The first of the two Rondos, Op. 51, was published in 1797 by Artaria in Vienna and the second in 1802, also by Artaria in Vienna, but with a dedication to Countess Henriette Lichnowsky, sister of Prince Karl Lichnowsky, one of Beethoven's most important patrons. The first of the set is cast in C major, the second in G major.
Sketches for the Rondo in G major were made in 1798. It seems Beethoven gave the piece to Countess Giulietta Guicciardi, a student of Beethoven and the dedicatee of the "Moonlight" Sonata, Op. 27, No. 2, written in 1801. Her romance with Beethoven fizzled (she probably never took it seriously) and she became engaged to Count Wenzel Gallenberg, a young composer of ballet music with whom Guicciardi had been involved at least as long as she had known Beethoven. She married Gallenberg in 1803. Sometime in 1802, Beethoven asked Guicciardi to return the Rondo so he could dedicate it to Countess Lichnowsky.
Variation and development are the salient features of the Rondo in C major. The main theme, section A, is a ternary structure, the central part of which is more a series of figures and scales than a theme. The large-scale form of the Rondo is ABACA; the B section is on the dominant and falls into two parts, the second of which modulates to the tonic for the return of A. From this point on, Beethoven begins to experiment. The first return of A is incomplete, lacking its central section. The ensuing C section begins in C minor and has a rounded structure with a coda that includes the A theme on A flat major, much as would appear in a sonata-form development section. This is varied and mixed with fragments from earlier parts of section C before a true return of A, in C major. However, this last appearance of A incorporates material from C, but resolved to the tonic. A lengthy coda revisits the "flat" keys of section C and closes with a final quote of the opening theme.
Marked Andante cantabile e grazioso and in 2/4 meter, the Rondo in G major is a combination of Mozartean grace and ornamentation and Beethoven's sense of concentration. Cast in ternary rondo form, or ABACABA, this piece is also infused with characteristics of sonata form. For instance, the B section is on the dominant, but moves back to the tonic for the return of A. More telling is the central section, which is set in E major, far removed from the tonic on the "sharp side," creating precisely the kind of tension typical of sonata-form movements. Contrast is increased by the 6/8 meter of section C. As in sonata-form movements, when B returns, it is in the tonic, not the dominant. The A section is itself ternary in construction. The first part is characterized by thirty-second-note flourishes that descend to connect the tones of the melody, while similar flourishes ascend in the central segment as the tune moves from right hand to left. The return of the first part of the theme is extended through repetition of the falling flourishes; Beethoven uses this extension each time it appears to modulate to the ensuing key.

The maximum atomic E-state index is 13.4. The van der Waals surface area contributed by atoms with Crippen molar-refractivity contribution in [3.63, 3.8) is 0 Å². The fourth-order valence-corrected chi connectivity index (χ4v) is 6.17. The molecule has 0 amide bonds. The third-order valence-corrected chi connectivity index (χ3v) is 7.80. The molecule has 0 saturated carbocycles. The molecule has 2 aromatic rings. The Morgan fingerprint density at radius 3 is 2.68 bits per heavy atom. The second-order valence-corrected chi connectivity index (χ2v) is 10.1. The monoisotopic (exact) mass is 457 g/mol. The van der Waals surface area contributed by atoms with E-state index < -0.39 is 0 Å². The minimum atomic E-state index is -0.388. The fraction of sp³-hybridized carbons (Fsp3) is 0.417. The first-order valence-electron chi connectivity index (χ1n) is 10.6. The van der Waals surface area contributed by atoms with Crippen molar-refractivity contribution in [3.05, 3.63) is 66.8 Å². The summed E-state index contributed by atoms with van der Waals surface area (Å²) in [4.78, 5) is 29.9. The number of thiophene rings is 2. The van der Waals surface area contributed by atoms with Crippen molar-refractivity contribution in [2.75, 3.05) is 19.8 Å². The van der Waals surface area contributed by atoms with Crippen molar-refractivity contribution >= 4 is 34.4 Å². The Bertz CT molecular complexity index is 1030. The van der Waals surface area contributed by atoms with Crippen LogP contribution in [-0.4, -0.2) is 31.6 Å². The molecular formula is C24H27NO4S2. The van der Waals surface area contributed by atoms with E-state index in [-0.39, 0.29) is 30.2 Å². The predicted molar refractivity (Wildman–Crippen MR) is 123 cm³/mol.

(John Palmer, Rovi)
No.1 in C
Beethoven wrote a number of rondos, mostly for piano solo, but one for piano and orchestra, another for violin and piano, and one for wind octet. Curiously, all of his rondos are early works, none coming after 1800. This C major effort is by far the more popular of the two in the Op. 51 set and the most widely performed of all his rondos, with the exception of the 1795 Rondo a Capriccio, better known as "Rage Over a Lost Penny." That work's charm lies in its humor, while this C major effort scores with its grace and Mozartian lightness. It opens with a chipper theme whose mixture of the playful and graceful impart both innocence and elegance. The melody forms an arch-like shape in its jaunty rise and carefree descent. After this theme and related materials are heard a second time, Beethoven transforms them, making them darker and more intense, and giving them muscle. The main theme periodically recurs, but the order of appearance of the other material gives this a rather loose rondo structure. This work, typically lasting about five minutes, is not one of the composer's deeper creations, but its energy and youthful charm make it a thoroughly worthwhile listening experience.
(All Music Guide)
No.2 in G
Despite its opus number, this is actually a work of Beethoven's very early maturity. The second rondo of the Op. 51 set is more elaborate than its companion, which had been written some years earlier. Technically it's a rondo-sonata, developing two contrasting themes. The first theme is not quite as ornate (and insubstantial) as had been Beethoven's wont in his slow keyboard music only a few years before, but it remains rather courtly. Decoration piles on as the theme develops, but then is stripped away for restatements of the theme in more or less its original form. The rondo notion is justified by the contrasting middle section, an Allegretto in E major. It's delicate and lyrical, but underlying the tune is an unsettled accompaniment of short, repeated notes that soon infects the theme with its agitation. All this is put to rest by an extensive repeat of the opening section. Beethoven originally intended to dedicate this rondo to Countess Giulietta Guicciardi, but for reasons of patronage he instead dedicated his "Moonlight" Sonata to her, inscribing the lesser and more conventional Op. 51 rondos to Countess Henrietta Lichnowsky.
(All Music Guide)